As the coronavirus pandemic shuttered access to museums and galleries around the globe, some artists and collectors are turning to a new medium: digital art.
SuperRare, an online platform for buying and selling digital art, saw an explosion in activity since quarantines went into effect in March. At the start of 2020, it had sold $345,000 worth of art in its marketplace. As of late August, that number had reached more than $2 million. About $1.6 million of earnings to date have gone directly to artists, according to cofounder and chief product officer Jonathan Perkins.
The platform is "Instagram meets Christie's," the famous art auction house, Perkins said. "Each artwork is minted as a one-of-a-kind digital asset by an artist in the network, enabling it to be bought, sold and traded by collectors on the open market."
Digital art found on SuperRare functions the same way an original work would in an auction house -- it can only be owned by one person at a time.
SuperRare usesfor minting these digital objects, as well as the cryptocurrency for paying for them. Blockchain technology allows each work to be tracked and traded transparently and securely, making it easy to verify authenticity, and create a record of everyone who has owned it previously -- something rare to find in the art world.
And, since each artwork file in itself is simply a jpeg, gif, MP4 or 3D digital model, its scarcity and value is confirmed by the blockchain, Perkins said. Because each token lives on Ethereum and not just in the SuperRare database, if something were to happen to the platform, all artwork would still exist as it does today.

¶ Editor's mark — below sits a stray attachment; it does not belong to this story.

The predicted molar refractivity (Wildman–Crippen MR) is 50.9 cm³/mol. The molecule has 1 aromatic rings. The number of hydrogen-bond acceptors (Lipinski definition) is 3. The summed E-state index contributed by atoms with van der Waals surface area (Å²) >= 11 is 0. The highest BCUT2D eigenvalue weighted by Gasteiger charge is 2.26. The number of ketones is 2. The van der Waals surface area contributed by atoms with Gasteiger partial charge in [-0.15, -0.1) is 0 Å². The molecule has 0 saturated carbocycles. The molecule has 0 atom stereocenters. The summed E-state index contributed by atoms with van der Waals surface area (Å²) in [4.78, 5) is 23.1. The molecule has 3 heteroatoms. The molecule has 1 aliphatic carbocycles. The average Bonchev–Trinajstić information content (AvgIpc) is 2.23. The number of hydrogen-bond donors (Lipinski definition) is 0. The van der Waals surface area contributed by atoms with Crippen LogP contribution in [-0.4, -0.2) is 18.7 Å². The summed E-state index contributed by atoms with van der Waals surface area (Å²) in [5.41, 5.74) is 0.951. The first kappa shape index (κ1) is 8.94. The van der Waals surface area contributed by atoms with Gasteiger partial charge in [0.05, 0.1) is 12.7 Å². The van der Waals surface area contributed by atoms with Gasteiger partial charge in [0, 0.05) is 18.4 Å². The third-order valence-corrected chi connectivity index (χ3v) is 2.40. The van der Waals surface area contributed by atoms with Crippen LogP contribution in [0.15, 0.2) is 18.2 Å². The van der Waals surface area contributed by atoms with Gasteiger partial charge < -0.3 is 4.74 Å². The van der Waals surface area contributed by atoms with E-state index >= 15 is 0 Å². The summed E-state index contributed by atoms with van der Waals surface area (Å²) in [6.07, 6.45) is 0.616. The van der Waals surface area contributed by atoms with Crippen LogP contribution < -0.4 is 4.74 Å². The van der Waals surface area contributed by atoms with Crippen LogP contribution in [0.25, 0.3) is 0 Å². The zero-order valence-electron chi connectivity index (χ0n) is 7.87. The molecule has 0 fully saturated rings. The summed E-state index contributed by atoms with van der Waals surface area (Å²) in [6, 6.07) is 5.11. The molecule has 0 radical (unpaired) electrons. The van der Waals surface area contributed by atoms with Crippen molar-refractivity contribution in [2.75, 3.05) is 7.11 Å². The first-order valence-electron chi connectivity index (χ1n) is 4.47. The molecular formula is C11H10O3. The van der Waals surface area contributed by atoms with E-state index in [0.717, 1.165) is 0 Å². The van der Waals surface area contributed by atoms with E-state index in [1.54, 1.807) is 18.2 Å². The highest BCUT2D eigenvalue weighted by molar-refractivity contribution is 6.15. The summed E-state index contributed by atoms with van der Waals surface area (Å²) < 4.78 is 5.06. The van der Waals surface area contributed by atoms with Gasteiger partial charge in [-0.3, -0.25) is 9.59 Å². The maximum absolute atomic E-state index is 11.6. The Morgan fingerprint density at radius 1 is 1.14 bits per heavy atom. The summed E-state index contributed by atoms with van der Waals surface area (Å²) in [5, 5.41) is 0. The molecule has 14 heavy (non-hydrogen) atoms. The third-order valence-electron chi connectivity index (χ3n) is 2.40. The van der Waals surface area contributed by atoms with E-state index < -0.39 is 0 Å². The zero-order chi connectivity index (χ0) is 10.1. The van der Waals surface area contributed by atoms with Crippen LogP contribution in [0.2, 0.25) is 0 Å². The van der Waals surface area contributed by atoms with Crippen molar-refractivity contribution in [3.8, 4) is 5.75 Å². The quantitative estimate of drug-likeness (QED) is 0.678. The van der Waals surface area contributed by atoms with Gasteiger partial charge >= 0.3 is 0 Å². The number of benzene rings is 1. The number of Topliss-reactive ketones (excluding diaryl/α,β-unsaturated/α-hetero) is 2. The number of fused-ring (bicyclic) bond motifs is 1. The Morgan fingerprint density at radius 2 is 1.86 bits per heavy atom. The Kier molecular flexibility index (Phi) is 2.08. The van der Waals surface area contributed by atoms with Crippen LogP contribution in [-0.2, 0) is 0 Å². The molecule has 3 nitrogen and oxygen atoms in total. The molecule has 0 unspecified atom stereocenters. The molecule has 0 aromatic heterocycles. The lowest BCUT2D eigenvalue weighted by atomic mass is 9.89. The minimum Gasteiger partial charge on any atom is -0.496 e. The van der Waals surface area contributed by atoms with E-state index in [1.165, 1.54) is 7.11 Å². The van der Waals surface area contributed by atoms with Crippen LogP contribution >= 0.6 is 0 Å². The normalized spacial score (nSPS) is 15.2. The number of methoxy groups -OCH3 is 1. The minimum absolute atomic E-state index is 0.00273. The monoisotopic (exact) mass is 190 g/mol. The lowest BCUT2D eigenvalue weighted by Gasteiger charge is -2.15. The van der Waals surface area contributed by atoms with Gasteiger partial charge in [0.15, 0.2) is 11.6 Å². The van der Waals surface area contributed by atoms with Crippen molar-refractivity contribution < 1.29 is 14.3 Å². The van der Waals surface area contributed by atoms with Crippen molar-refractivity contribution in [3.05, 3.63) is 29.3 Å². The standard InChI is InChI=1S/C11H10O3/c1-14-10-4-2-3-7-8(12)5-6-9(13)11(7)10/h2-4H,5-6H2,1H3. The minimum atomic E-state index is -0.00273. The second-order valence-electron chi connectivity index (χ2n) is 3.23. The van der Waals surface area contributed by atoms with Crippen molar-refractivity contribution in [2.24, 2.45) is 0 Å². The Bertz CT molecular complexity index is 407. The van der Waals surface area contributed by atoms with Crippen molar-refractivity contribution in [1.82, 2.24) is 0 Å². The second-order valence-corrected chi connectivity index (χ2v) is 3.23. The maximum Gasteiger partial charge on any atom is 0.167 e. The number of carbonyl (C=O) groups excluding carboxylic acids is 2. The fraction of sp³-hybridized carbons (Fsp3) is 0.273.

So how do you display digital art? Collectors are still experimenting, Perkins said, but many use digital frames like those from Meural or Canvia. Others project it on a or a . And an increasing number of people are showing off their new purchases in open, ownership-based VR worlds such as Decentraland and Cryptovoxels. Almost every active artist and collector on SuperRare is also a resident in one of these virtual worlds, Perkins added -- it may be niche, but there seems to be an interconnected virtual economy growing in these online spaces.
Digital art has a number of benefits, Perkins said. It can be viewed and shared by billions of people globally at once. You can bring your art collection anywhere in the world without having to pack it up. The market is available 24/7. And each work that lives on the blockchain has that authenticity stamp baked in.
The platform is also giving artists a way to generate income during a difficult economic time, especially as traditional galleries, shows and art fairs have either shut down or scrambled to move online. As of late August, 8,350 pieces of art had been purchased by more than 830 people on SuperRare. While in traditional galleries, artists often take home about 50% of each sale, on SuperRare, they take home 85% from each primary sale, and 10% of each secondary sale as a royalty.
The digital art space is still very new, and can be rather technical to understand, Perkins said. "But this is the beginning of a paradigm shift," he added. "[We're] disrupting and digitizing a $60 billion-plus a year industry that hasn't yet been brought into the 21st century."